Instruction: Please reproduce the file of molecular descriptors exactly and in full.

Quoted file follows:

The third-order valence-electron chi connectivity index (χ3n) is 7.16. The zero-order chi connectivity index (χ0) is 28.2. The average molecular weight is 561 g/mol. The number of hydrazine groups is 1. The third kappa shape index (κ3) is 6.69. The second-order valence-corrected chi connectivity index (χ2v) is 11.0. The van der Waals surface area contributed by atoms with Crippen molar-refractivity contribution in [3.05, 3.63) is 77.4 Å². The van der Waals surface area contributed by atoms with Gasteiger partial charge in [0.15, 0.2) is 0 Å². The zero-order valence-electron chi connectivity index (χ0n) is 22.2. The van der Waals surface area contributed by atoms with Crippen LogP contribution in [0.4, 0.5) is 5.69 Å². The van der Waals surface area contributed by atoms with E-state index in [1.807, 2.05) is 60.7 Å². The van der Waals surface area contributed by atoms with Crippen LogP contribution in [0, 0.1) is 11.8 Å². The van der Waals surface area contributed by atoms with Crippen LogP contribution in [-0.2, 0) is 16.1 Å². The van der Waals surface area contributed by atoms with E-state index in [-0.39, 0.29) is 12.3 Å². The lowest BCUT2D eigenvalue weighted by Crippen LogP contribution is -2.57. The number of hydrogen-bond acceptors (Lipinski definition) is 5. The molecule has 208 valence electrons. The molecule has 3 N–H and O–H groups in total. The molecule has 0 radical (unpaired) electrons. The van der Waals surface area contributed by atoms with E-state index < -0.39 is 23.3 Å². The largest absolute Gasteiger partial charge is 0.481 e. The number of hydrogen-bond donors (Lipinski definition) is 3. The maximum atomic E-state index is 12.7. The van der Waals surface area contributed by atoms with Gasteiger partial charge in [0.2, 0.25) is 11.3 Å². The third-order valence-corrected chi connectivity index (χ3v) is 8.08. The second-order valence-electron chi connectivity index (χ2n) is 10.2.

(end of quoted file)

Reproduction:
The third-order valence-electron chi connectivity index (χ3n) is 7.16. The zero-order chi connectivity index (χ0) is 28.2. The average molecular weight is 561 g/mol. The number of hydrazine groups is 1. The third kappa shape index (κ3) is 6.69. The second-order valence-corrected chi connectivity index (χ2v) is 11.0. The van der Waals surface area contributed by atoms with Crippen molar-refractivity contribution in [3.05, 3.63) is 77.4 Å². The van der Waals surface area contributed by atoms with Gasteiger partial charge in [0.15, 0.2) is 0 Å². The zero-order valence-electron chi connectivity index (χ0n) is 22.2. The van der Waals surface area contributed by atoms with Crippen LogP contribution in [0.4, 0.5) is 5.69 Å². The van der Waals surface area contributed by atoms with E-state index in [1.807, 2.05) is 60.7 Å². The van der Waals surface area contributed by atoms with Crippen LogP contribution in [0, 0.1) is 11.8 Å². The van der Waals surface area contributed by atoms with Crippen LogP contribution in [-0.2, 0) is 16.1 Å². The van der Waals surface area contributed by atoms with E-state index in [-0.39, 0.29) is 12.3 Å². The lowest BCUT2D eigenvalue weighted by Crippen LogP contribution is -2.57. The number of hydrogen-bond acceptors (Lipinski definition) is 5. The molecule has 208 valence electrons. The molecule has 3 N–H and O–H groups in total. The molecule has 0 radical (unpaired) electrons. The van der Waals surface area contributed by atoms with E-state index < -0.39 is 23.3 Å². The largest absolute Gasteiger partial charge is 0.481 e. The number of hydrogen-bond donors (Lipinski definition) is 3. The maximum atomic E-state index is 12.7. The van der Waals surface area contributed by atoms with Gasteiger partial charge in [0.2, 0.25) is 11.3 Å². The third-order valence-corrected chi connectivity index (χ3v) is 8.08. The second-order valence-electron chi connectivity index (χ2n) is 10.2.